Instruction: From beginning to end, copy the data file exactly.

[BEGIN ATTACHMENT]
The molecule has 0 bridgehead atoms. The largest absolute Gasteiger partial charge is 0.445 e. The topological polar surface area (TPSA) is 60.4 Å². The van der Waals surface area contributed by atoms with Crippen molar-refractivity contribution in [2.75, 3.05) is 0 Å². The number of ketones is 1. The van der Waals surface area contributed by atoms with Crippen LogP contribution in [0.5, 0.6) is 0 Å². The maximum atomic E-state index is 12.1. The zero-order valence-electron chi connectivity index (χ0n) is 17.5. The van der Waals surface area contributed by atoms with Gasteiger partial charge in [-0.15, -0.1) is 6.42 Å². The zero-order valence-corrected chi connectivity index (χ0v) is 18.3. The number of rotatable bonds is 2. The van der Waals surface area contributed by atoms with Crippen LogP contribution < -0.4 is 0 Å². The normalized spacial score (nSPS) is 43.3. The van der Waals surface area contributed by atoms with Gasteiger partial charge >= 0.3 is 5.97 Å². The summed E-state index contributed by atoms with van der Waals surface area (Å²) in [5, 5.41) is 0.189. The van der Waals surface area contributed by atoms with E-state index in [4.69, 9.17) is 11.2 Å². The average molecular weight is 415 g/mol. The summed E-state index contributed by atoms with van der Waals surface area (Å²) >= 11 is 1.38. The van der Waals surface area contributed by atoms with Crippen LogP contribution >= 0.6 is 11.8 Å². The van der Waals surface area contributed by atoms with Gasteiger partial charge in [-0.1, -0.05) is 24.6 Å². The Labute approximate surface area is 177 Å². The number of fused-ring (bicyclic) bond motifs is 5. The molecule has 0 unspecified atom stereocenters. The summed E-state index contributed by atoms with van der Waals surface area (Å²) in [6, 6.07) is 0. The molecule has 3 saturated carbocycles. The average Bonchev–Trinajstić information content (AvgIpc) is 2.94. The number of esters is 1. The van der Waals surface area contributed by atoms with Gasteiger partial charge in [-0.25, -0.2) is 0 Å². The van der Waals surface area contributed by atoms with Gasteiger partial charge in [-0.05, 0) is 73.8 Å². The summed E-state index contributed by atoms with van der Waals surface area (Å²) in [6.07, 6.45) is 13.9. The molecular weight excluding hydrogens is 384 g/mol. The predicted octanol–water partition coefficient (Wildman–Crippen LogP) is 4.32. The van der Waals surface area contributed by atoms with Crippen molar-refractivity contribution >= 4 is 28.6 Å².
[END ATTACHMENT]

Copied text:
The molecule has 0 bridgehead atoms. The largest absolute Gasteiger partial charge is 0.445 e. The topological polar surface area (TPSA) is 60.4 Å². The van der Waals surface area contributed by atoms with Crippen molar-refractivity contribution in [2.75, 3.05) is 0 Å². The number of ketones is 1. The van der Waals surface area contributed by atoms with Crippen LogP contribution in [0.5, 0.6) is 0 Å². The maximum atomic E-state index is 12.1. The zero-order valence-electron chi connectivity index (χ0n) is 17.5. The van der Waals surface area contributed by atoms with Gasteiger partial charge in [-0.15, -0.1) is 6.42 Å². The zero-order valence-corrected chi connectivity index (χ0v) is 18.3. The number of rotatable bonds is 2. The van der Waals surface area contributed by atoms with Crippen LogP contribution < -0.4 is 0 Å². The normalized spacial score (nSPS) is 43.3. The van der Waals surface area contributed by atoms with Gasteiger partial charge >= 0.3 is 5.97 Å². The summed E-state index contributed by atoms with van der Waals surface area (Å²) in [5, 5.41) is 0.189. The van der Waals surface area contributed by atoms with E-state index in [4.69, 9.17) is 11.2 Å². The average molecular weight is 415 g/mol. The summed E-state index contributed by atoms with van der Waals surface area (Å²) >= 11 is 1.38. The van der Waals surface area contributed by atoms with Crippen LogP contribution >= 0.6 is 11.8 Å². The van der Waals surface area contributed by atoms with Gasteiger partial charge in [-0.1, -0.05) is 24.6 Å². The Labute approximate surface area is 177 Å². The number of fused-ring (bicyclic) bond motifs is 5. The molecule has 0 unspecified atom stereocenters. The summed E-state index contributed by atoms with van der Waals surface area (Å²) in [6, 6.07) is 0. The molecule has 3 saturated carbocycles. The average Bonchev–Trinajstić information content (AvgIpc) is 2.94. The number of esters is 1. The van der Waals surface area contributed by atoms with Gasteiger partial charge in [-0.25, -0.2) is 0 Å². The van der Waals surface area contributed by atoms with Gasteiger partial charge in [-0.05, 0) is 73.8 Å². The summed E-state index contributed by atoms with van der Waals surface area (Å²) in [6.07, 6.45) is 13.9. The molecular weight excluding hydrogens is 384 g/mol. The predicted octanol–water partition coefficient (Wildman–Crippen LogP) is 4.32. The van der Waals surface area contributed by atoms with Crippen molar-refractivity contribution >= 4 is 28.6 Å².